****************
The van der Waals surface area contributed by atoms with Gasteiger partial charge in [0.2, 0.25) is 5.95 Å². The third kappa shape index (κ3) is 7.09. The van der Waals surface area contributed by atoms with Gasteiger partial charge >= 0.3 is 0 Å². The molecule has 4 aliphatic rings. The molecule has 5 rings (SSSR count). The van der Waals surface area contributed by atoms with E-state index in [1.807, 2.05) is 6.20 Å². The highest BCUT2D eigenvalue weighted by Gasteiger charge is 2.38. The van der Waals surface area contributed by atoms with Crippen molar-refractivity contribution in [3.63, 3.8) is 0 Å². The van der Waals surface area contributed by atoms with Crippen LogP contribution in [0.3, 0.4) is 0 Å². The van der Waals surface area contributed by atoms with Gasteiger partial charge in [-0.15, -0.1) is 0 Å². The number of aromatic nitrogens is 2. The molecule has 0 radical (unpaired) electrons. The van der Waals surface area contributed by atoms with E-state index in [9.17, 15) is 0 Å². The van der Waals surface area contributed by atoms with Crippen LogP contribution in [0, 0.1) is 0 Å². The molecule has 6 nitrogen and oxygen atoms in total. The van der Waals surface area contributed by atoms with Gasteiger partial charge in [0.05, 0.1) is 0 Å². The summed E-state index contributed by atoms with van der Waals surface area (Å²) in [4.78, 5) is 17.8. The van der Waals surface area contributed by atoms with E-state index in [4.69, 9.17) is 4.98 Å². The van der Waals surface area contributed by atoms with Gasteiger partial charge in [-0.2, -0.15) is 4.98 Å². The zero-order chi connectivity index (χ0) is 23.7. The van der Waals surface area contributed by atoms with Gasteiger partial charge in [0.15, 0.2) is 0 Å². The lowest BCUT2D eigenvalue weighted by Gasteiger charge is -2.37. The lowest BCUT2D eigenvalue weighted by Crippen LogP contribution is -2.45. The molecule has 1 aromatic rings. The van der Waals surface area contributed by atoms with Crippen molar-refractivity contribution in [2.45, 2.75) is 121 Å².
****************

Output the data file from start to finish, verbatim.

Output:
The van der Waals surface area contributed by atoms with Gasteiger partial charge in [0.2, 0.25) is 5.95 Å². The third kappa shape index (κ3) is 7.09. The van der Waals surface area contributed by atoms with Gasteiger partial charge >= 0.3 is 0 Å². The molecule has 4 aliphatic rings. The molecule has 5 rings (SSSR count). The van der Waals surface area contributed by atoms with E-state index in [1.807, 2.05) is 6.20 Å². The highest BCUT2D eigenvalue weighted by Gasteiger charge is 2.38. The van der Waals surface area contributed by atoms with Crippen molar-refractivity contribution in [3.63, 3.8) is 0 Å². The van der Waals surface area contributed by atoms with Crippen LogP contribution in [0.3, 0.4) is 0 Å². The van der Waals surface area contributed by atoms with Gasteiger partial charge in [-0.15, -0.1) is 0 Å². The number of aromatic nitrogens is 2. The molecule has 0 radical (unpaired) electrons. The van der Waals surface area contributed by atoms with E-state index in [9.17, 15) is 0 Å². The van der Waals surface area contributed by atoms with Crippen LogP contribution in [0, 0.1) is 0 Å². The molecule has 6 nitrogen and oxygen atoms in total. The van der Waals surface area contributed by atoms with Gasteiger partial charge in [0.05, 0.1) is 0 Å². The summed E-state index contributed by atoms with van der Waals surface area (Å²) in [4.78, 5) is 17.8. The van der Waals surface area contributed by atoms with E-state index in [4.69, 9.17) is 4.98 Å². The van der Waals surface area contributed by atoms with Gasteiger partial charge in [-0.2, -0.15) is 4.98 Å². The zero-order chi connectivity index (χ0) is 23.7. The van der Waals surface area contributed by atoms with Gasteiger partial charge in [0.15, 0.2) is 0 Å². The lowest BCUT2D eigenvalue weighted by Gasteiger charge is -2.37. The lowest BCUT2D eigenvalue weighted by Crippen LogP contribution is -2.45. The molecule has 1 aromatic rings. The van der Waals surface area contributed by atoms with Crippen molar-refractivity contribution in [2.45, 2.75) is 121 Å².